Due to rapidly increasing bandwidth and security concerns, the adoption of fiber optic technology, an industry expected to reach around USD 3.72 Billion by 2022, has generated a lot of talk about what the future of connectivity holds. In fact, talk about the end of ethernet, or copper gigabit networks has been going on for years.
With new technology advances, covering longer distances and faster speeds, it may seem like a no-brainer to transition to fiber optic cables. Even with data center architecture under pressure to evolve, copper still remains as a bedrock because of its cost, performance and reliability.
Copper Gigabit is Not Going Away
In fact, this is why we see many industries expanding their copper footprint instead of switching to fiber. The global Industrial Ethernet cables market is expected to trend up with CAGR (compound annual growth rate) of around 17% by 2020.
Beyond the data center, copper is proving it’s worldwide demand in critical infrastructure, remote sites, legacy protocols, edge of the network, industrial ethernet, office space, server farms, the internet of things (IoT), and in developing countries.
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What a lot of these use cases have in common is the need for consistency in a demanding environment, where factors such as vibration, temperature, and water immersion must be taken into consideration when making your connectivity selection.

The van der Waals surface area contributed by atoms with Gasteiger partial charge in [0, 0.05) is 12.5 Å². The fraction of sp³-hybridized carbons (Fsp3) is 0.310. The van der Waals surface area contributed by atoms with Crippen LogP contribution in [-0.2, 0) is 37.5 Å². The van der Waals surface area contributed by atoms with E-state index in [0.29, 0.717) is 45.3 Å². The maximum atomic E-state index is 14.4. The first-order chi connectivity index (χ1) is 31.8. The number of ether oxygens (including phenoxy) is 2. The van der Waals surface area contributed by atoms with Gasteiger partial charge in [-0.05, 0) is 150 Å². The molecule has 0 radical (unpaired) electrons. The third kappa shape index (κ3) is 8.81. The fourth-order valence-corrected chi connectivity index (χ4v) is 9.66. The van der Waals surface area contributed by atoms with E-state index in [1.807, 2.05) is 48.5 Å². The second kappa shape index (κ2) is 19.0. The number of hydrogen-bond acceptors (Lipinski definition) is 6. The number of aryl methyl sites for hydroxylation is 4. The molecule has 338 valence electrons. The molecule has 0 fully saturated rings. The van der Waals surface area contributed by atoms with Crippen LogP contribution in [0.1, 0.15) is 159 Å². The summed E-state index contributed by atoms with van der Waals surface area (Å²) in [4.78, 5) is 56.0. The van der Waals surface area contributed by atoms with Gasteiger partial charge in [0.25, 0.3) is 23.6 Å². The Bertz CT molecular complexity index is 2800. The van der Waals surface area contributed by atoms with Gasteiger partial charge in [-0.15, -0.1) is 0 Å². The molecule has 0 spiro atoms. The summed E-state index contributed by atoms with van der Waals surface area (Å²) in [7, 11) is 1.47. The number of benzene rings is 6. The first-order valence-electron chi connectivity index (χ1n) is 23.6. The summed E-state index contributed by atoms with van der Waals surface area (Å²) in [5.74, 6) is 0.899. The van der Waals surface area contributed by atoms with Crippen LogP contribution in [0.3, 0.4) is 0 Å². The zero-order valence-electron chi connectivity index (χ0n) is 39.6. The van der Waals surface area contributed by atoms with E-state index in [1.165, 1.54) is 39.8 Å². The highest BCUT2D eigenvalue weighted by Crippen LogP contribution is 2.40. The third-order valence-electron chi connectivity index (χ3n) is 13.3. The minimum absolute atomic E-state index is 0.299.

Recognizing the Need for Advancing Copper Gigabit Technology
Garland understands industry trends, and with copper accounting for 77% of the total market, we continue to offer new copper gigabit solutions while continuing to invest in research and development of new products. Pushed by the demand of integrating older technology, we have developed industry leading copper solutions for the DOD, industrial ethernet and custom military deployments for tanks and humvees, and are slated to release 2-3 new products in copper this year including 100BASE-FX and USB options.
With these ethernet environments in mind, Garland has worked to develop features for copper networks that set the industry standard including:
- Link Speed Synchronization: Allows the TAP to automatically negotiate issues to ensure the best possible rate of transmission between copper-based network traffic streams and all connected devices.
- Link Failure Propagation: Used in HA network designs, LFP allows the connected network devices to detect if a failure occurs on the adjacent network. When one side of a link is lost, LFP brings down the rest of the link automatically to allow the network to identify the failure.
- Media Conversion: Media matching from a network TAP is a more cost-effective solution rather than purchasing expensive fiber transceivers.
- PoE (Power over Ethernet): By using a single cable to provide both data connection and electric power, monitoring VoIP, and IoT (security camera, wireless access point, home appliances) for industrial applications can be accomplished with a simple solution.
- Utilization Rules and Alerts: Setting utilization alerts for each monitoring port via the GUI/CLI interface allows you to ensure oversubscription doesn’t occur.